Blasphemy Day expresses freedom of speech

Stephanie Ivankovich

Samanthya Amann, Staff Writer

Blasphemy Day, a nationally recognized event that began Sept. 30, 2009 in celebration of freedom of speech, has never been an approved campus event, despite being practiced by students.

International Blasphemy Day was originally founded by the Center for Inquiry, an organization whose mission, according to the website, “is to foster a secular society based on science, reason, freedom of inquiry and humanist values.”

According to an article published by the USA Today, The Center for Inquiry chose Sept. 30 as Blasphemy’s official date as it also marked the anniversary of the publication of controversial cartoons depicting the prophet, Muhammad, in a Danish newspaper. The cartoons caused an outrage because the Quran, the holy book of Islam, forbids showing images of the prophet.

According to the USA Today, The Center for Inquiry included International Blasphemy Day as a part of its campaign called, “Campaign for Free Expression.”

Despite Blasphemy Day being celebrated across many college campuses in honor of free speech, Grand View has the right to not allow such an event to take place.

Kaylene Ruby, professor of communication, said, “We’re a private college. If they do it on our property, which is a private property, then we have the right to say what’s acceptable and what’s not. If it’s a public sidewalk or a public street, then that’s different, but if you’re doing anything on Grand View’s property, Grand View has the right to tell you what is acceptable.”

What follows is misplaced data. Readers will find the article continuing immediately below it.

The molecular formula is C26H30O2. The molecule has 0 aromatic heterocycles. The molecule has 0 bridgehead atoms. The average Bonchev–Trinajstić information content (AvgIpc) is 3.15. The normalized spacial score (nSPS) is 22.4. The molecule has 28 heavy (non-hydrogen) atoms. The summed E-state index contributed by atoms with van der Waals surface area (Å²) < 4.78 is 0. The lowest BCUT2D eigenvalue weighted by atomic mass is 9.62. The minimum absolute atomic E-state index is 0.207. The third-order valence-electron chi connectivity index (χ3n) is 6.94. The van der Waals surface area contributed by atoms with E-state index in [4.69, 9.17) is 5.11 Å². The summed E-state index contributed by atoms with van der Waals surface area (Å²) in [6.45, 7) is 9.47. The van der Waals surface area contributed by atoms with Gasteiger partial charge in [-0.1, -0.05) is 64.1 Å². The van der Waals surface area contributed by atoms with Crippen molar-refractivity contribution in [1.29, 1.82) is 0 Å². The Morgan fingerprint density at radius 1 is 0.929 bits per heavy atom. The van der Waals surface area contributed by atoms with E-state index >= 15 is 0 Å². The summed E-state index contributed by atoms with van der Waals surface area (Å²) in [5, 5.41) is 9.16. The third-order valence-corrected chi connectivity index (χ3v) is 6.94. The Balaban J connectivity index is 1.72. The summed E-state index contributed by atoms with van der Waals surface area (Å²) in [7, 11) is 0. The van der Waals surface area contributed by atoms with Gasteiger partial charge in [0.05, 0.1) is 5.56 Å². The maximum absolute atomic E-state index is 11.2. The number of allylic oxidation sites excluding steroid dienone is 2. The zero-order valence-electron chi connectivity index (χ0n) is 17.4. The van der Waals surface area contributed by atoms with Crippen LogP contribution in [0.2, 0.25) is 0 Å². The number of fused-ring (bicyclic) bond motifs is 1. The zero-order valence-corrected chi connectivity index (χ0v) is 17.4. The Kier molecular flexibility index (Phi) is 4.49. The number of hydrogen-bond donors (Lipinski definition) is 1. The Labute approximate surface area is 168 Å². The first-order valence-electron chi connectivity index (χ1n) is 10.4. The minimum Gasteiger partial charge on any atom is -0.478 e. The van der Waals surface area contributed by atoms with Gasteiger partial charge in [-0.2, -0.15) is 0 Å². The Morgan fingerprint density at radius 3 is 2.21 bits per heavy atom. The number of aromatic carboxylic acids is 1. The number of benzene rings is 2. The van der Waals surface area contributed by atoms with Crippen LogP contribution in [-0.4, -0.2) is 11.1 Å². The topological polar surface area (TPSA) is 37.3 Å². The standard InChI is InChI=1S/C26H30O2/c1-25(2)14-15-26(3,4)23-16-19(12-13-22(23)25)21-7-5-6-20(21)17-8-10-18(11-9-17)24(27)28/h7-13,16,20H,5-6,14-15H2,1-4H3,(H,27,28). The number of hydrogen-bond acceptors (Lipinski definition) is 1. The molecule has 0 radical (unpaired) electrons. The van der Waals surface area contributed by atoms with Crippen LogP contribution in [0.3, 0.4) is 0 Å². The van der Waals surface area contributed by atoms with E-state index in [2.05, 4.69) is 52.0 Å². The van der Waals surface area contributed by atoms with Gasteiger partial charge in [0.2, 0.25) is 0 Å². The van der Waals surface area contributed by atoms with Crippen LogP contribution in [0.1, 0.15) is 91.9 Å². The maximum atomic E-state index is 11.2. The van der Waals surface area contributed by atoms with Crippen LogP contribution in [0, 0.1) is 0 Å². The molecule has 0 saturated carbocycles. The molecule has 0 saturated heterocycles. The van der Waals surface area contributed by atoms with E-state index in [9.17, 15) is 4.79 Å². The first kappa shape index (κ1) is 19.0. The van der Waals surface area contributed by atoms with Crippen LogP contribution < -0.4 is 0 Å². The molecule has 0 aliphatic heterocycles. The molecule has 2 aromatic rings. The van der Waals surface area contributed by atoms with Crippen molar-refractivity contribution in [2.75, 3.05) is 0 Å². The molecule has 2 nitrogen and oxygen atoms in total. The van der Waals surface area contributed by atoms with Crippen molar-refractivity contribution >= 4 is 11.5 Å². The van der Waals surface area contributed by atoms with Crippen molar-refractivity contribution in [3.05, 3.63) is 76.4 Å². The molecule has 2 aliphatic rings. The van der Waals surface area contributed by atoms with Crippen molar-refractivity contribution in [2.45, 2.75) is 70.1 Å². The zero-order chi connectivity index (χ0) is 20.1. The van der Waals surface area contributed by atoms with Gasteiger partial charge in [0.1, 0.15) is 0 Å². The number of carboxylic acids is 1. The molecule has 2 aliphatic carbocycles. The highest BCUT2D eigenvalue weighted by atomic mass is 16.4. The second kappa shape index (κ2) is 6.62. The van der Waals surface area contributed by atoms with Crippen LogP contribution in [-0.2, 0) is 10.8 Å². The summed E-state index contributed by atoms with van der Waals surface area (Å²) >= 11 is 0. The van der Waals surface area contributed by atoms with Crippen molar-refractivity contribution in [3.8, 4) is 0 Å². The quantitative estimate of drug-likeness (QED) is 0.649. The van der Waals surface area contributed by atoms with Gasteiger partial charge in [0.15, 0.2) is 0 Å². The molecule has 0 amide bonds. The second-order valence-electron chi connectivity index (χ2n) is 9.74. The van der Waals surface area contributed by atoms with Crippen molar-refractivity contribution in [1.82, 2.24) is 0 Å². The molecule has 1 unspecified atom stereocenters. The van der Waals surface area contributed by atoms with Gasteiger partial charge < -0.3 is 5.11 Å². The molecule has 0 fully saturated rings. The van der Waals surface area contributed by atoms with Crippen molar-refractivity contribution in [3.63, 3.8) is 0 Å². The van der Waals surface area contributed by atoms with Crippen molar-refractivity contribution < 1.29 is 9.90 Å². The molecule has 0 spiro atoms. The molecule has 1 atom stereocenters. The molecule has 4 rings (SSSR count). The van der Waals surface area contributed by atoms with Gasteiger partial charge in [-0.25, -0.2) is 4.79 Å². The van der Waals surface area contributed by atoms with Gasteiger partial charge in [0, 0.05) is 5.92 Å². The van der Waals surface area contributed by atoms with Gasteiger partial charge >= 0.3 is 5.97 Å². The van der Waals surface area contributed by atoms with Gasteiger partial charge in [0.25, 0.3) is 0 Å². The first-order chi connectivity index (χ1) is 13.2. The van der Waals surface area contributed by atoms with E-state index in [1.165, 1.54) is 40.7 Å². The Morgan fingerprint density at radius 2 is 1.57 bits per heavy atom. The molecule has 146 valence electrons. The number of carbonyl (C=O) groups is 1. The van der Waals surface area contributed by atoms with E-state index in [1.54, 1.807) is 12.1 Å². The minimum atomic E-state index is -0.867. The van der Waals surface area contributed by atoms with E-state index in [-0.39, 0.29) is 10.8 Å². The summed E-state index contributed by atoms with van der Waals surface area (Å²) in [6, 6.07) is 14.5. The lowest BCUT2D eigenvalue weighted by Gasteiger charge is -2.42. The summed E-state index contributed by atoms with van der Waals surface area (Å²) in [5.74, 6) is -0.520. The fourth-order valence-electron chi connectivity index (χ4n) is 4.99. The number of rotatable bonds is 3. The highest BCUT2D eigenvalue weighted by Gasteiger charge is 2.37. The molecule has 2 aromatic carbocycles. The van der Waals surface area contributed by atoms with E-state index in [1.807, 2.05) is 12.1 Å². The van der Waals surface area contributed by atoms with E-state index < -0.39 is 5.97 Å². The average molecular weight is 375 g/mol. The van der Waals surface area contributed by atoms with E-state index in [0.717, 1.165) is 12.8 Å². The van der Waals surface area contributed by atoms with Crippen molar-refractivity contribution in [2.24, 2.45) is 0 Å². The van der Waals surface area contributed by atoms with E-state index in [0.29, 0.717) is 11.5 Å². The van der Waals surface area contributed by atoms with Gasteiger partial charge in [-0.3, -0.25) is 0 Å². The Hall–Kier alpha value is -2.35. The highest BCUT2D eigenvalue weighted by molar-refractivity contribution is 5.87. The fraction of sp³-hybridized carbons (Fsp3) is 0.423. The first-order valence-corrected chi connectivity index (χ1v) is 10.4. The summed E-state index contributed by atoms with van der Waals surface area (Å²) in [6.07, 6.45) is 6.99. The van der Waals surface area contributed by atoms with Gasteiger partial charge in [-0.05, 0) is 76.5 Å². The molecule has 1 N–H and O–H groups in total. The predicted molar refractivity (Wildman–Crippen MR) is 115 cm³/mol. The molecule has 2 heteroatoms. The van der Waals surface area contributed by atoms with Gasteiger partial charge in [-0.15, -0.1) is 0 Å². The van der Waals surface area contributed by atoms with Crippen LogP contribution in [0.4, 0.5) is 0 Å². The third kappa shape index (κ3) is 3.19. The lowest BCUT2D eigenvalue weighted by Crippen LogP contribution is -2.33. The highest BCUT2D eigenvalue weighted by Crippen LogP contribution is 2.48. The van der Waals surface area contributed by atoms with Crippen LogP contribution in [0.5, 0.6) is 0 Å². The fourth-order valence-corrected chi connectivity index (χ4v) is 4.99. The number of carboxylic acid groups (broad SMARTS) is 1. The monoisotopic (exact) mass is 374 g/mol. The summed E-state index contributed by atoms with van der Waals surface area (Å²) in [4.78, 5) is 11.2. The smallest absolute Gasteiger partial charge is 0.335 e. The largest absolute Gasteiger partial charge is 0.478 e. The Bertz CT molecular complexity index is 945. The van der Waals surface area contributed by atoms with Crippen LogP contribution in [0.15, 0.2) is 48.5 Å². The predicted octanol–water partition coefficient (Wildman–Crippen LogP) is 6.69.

Since Blasphemy Day’s debut in 2009, celebration efforts on campus have been organized by Saul Schlegel, creative writing and studio arts senior.

Schlegel said, “Last year was horribly unsuccessful. I tried to get it approved as a day. They just kept giving me these really strange requirements that I don’t feel like would have been given to any other organization on campus or really any other person.”

Schlegel said administration informed him that the university would hire power washers to wash away the chalk and would charge the bill to his account if he chose to go against the decision.

Jay Prescott, vice president for student affairs, said, “As part of a private institution, you still have rights, but when it comes to doing things on a campus, we have the right as an institution to make sure that what is happening on our campus fits within our mission as a university, our code of conduct and our policies and procedures as a university.”

Prescott said past Blasphemy Day activities have never been proposed to the student life staff, nor have they been approved as campus activities.

“The difference has been that the last couple of years, people have just gone out and done stuff. That’s when they get the negative attraction to what they’re doing because they’re just doing it and they haven’t asked anybody if it’s ok or what guidelines or boundaries they need to follow,” Prescott said.

Prescott said there has not yet been an event proposed for this year’s Blasphemy Day.
For further information regarding campus policies, the Code of Student Conduct is available on MyView. For further information regarding event proposals students can contact Jay Prescott.

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